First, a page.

The history of a provisional study
About one year ago we completed the first part of the study, which consisted of theoretical contributions by two great maestros on the theme of social and interpersonal hate: Enrique Baca and José Lázaro. We will never be able to thank them enough.
Only now, after an initial review of the information in the database and giving a profile −in the preceding pages− to real cases, will the reader find Enrique Baca’s recommendation useful: “One should be clear that the mechanisms of personal and social hate cannot be understood through serious study unless they are defined and studied specifically. Quite often, the rush to establish general mechanisms means that we lose a solid basis in in the desire to find more superficial approaches.”
José Lázaro points out that the contrary is also true: “Only sufficient attention to the general mechanisms of human behaviour allows us to go into greater detail on each specific case.”
In the report we present here, certain lines of research can be discerned to cast more light on the many grey areas around the incidents and crimes motivated by prejudice, intolerance and hate.
We believe that the next phase of the study will give us better clues to fine-tune elements for definition and standardisation to overcome the current under-representation of these phenomena, and so that the differences between the official data in one country and another, or the differences between official figures and those of civil society organisations can find more precise paradigms in the near future.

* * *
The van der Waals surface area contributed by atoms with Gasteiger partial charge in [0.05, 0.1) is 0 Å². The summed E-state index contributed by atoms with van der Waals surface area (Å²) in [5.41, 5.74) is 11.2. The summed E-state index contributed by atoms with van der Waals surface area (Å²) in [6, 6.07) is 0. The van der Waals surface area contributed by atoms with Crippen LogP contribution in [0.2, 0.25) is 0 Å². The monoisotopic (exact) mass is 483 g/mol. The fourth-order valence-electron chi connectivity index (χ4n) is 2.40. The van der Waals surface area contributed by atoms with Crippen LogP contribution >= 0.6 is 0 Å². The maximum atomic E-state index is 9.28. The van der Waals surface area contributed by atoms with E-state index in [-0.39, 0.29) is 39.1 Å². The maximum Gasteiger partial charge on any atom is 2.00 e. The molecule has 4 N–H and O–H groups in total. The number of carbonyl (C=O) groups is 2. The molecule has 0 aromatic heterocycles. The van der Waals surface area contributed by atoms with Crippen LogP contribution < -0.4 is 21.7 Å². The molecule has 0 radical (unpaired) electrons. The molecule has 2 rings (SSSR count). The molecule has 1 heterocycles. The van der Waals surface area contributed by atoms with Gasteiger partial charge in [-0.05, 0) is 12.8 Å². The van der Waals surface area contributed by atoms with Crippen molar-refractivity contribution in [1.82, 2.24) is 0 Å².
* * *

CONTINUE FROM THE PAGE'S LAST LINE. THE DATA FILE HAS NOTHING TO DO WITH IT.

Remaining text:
We trust that Enrique Baca and José Lázaro will guide us in this next and multidisciplinary phase, alongside new travelling companions.
Always an excellent analyst, last summer Irene Muñoz Escandell drafted the general part of her report, a legal approach to hate crimes in Europe. We are eagerly awaiting, pandemic-permitting, completion of specific work by legal practitioners in the six countries studied so that we can present a comparative approach to attention to victims of hate crimes in those countries.
For this and other updates, we will shortly have an interactive website in Spanish and English.
Javier Lesaca offered us an interesting study titled “The internet: the new platforms of hate”, about conscious and malicious industrial manipulation in the social media, and about content that can generate or increase prejudice, intolerance and hate and −very importantly− may be a risk for the very practice of democracy. The activation of intolerance and hate speech can act as an instrument to polarise and weaken the handling of legitimate disagreements in democratic systems that constitute plural societies.
Guillaume Denoix de Saint Marc, a victim of terrorism and a long-standing figure in attention to victims of terrorism in France, added his accurate, authentic testimony of a recent experience of manipulation of macabre images of victims of terrorism in social media to polarise and generate hate and anger.
Researcher María Jiménez headed the methodological work on the creation of the database. We should point out that she used the official data compiled by the OSCE as the basis for her work. After an initial review of the report, we decided to go into greater detail on the nature of the most serious cases, i.e. those resulting in death, among other elements already familiar to the reader. This is what we have worked on this year.
Given the general phenomenon of under-representation, we seek to enrich the information in qualitative terms with civil society sources, as we consider that they are antennae of social change and can teach us a lot.